# Help proving the product of any four consecutive integers is one less than a perfect square [duplicate]

Apparently this is a true statement, but I cannot figure out how to prove this. I have tried setting

$$(m)(m + 1)(m + 2)(m + 3) = (m + 4)^2 - 1$$

but to no avail. Could someone point me in the right direction?

## marked as duplicate by Ben Millwood, JonMark Perry, Watson, Chill2Macht, Frits VeermanAug 23 '16 at 15:09

This question has been asked before and already has an answer. If those answers do not fully address your question, please ask a new question.

• correctly factor $(m)(m+1)(m+2)(m+3) + 1$ – Will Jagy Aug 22 '16 at 20:01
• oh, from my answer yesterday, if you suspect that a polynomial is a square, find the GCD of it with its derivative. math.stackexchange.com/questions/1899346/… – Will Jagy Aug 22 '16 at 20:03
• There is some discussion of this on the corresponding OEIS sequence. oeis.org/A062938 – Peter Kagey Aug 22 '16 at 21:43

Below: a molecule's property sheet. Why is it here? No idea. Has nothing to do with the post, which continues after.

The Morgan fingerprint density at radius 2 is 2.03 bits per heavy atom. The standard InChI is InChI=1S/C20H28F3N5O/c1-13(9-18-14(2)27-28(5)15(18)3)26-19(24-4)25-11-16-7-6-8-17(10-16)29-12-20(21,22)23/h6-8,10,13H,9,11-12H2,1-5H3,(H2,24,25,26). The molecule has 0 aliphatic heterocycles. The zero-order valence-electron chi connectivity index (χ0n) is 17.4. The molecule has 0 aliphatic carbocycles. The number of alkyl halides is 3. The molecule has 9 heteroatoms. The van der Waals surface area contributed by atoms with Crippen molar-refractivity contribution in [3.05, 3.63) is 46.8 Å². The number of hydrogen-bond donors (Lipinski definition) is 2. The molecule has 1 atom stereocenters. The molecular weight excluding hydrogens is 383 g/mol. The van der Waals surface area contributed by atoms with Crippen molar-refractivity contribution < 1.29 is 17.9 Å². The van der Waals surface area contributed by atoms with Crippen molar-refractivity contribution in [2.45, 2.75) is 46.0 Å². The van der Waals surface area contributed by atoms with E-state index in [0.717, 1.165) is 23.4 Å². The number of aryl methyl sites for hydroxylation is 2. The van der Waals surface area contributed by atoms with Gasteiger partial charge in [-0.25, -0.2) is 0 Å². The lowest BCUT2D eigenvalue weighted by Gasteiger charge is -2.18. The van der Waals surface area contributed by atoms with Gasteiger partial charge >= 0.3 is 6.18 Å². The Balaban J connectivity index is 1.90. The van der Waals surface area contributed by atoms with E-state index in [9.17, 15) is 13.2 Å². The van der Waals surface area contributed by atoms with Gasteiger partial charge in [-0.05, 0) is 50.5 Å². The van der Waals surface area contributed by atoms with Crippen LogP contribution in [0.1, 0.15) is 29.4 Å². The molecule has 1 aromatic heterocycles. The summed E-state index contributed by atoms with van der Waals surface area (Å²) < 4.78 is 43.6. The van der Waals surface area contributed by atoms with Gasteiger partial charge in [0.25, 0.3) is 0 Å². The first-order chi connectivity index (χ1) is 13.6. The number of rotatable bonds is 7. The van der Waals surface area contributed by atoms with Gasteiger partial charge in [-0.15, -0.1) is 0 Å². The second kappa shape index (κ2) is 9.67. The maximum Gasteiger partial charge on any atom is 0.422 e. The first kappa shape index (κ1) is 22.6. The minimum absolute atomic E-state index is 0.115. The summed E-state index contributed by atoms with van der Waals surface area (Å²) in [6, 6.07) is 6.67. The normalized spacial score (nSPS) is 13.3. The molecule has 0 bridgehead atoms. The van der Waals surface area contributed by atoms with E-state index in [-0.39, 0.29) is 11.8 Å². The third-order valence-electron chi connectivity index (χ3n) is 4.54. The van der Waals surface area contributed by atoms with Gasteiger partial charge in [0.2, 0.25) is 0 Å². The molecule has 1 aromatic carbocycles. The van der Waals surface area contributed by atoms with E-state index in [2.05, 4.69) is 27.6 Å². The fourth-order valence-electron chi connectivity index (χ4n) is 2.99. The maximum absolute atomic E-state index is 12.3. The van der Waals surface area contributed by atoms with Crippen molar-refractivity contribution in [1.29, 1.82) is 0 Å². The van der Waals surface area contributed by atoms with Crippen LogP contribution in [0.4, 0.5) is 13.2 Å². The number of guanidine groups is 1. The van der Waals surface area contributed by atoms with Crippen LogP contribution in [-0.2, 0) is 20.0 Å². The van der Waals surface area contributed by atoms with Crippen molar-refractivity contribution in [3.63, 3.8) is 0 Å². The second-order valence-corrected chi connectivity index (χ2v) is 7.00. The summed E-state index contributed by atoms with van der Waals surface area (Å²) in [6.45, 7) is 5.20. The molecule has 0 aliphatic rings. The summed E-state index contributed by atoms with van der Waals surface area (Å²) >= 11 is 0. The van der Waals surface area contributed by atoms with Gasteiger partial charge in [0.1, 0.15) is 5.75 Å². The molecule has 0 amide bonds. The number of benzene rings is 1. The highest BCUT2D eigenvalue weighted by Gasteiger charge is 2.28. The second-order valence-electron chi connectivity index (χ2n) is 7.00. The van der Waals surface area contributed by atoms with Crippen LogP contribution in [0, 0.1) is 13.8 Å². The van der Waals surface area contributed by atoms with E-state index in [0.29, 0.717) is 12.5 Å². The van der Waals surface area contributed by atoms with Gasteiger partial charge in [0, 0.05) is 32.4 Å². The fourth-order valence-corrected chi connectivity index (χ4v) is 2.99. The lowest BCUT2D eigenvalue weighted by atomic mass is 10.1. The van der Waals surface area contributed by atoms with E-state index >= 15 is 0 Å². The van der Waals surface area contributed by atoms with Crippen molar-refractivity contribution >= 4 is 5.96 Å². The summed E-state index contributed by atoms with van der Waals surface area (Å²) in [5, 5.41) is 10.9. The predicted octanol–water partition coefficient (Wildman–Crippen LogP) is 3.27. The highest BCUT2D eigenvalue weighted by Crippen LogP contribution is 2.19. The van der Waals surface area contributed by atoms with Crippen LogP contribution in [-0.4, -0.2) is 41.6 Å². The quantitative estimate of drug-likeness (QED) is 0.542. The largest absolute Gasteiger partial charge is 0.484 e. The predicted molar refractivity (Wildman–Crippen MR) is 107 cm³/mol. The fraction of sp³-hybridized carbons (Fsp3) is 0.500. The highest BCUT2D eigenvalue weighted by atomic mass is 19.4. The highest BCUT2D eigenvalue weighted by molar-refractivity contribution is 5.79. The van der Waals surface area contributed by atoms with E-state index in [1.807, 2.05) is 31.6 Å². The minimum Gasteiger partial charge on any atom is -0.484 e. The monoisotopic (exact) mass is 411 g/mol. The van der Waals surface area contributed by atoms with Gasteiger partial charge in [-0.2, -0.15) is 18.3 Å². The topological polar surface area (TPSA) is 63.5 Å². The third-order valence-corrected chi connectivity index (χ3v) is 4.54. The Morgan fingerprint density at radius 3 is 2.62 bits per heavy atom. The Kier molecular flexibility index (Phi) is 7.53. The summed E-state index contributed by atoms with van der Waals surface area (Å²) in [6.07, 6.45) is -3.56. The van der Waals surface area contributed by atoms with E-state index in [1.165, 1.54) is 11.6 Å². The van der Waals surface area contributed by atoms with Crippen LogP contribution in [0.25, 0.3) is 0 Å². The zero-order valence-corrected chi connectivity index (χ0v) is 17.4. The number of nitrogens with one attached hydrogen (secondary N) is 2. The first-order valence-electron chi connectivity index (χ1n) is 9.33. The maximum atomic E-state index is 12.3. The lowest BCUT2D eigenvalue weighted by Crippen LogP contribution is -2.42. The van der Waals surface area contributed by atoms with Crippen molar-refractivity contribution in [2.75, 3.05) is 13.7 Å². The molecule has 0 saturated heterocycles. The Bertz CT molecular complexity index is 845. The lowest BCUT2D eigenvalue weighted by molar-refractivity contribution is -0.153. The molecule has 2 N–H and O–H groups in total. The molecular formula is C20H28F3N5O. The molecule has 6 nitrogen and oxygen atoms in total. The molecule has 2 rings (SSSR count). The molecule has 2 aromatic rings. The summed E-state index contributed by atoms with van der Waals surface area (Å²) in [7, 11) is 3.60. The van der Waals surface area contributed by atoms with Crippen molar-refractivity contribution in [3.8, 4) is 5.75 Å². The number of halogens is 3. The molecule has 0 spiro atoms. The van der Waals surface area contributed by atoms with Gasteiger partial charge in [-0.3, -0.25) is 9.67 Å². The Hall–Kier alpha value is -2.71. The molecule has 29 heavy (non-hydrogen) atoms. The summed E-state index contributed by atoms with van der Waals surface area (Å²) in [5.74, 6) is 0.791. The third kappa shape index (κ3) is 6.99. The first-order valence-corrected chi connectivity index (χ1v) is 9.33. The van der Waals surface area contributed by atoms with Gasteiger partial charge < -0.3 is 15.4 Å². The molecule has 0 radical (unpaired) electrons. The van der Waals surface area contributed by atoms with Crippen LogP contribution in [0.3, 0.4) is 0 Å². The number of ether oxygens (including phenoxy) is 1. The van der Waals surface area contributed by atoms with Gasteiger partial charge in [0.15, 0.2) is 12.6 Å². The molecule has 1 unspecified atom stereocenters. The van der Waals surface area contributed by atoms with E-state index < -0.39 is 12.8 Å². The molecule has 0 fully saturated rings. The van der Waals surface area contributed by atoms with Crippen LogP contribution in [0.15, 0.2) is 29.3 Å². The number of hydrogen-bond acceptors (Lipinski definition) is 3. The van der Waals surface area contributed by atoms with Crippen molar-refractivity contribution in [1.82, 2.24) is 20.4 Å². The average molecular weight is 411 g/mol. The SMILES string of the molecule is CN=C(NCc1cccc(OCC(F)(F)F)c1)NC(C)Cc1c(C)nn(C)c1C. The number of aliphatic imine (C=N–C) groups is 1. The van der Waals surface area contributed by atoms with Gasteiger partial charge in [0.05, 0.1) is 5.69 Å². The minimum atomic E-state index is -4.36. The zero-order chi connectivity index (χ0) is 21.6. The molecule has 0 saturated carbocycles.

• What about computing the $\gcd$ between $f(x)=x(x+1)(x+2)(x+3)+1$ and its derivative? – Jack D'Aurizio Aug 22 '16 at 23:32
• I'm not saying it's an intentional duplicate! Just that you can probably find good answers there instead of getting more ones here – Ben Millwood Aug 23 '16 at 14:31

## 8 Answers

\begin{align} m(m+1)(m+2)(m+3)&=\left[(m)(m+3) \right] \left[ (m+1)(m+2)\right]\\ &=\left[m^2+3m \right] \left[ m^2+3m+2\right]\\ &=\left[(m^2+3m+1)-1 \right] \left[ (m^2+3m+1)+1\right]\\ &=(m^2+3m+1)^2-1 \end{align}

If you have trouble approaching this, try some examples: Note that (for instance)

$$1 \times \color{red}{2 \times 3} \times 4 = 24 = 5^2-1$$

$$2 \times \color{red}{3 \times 4} \times 5 = 120 = 11^2-1$$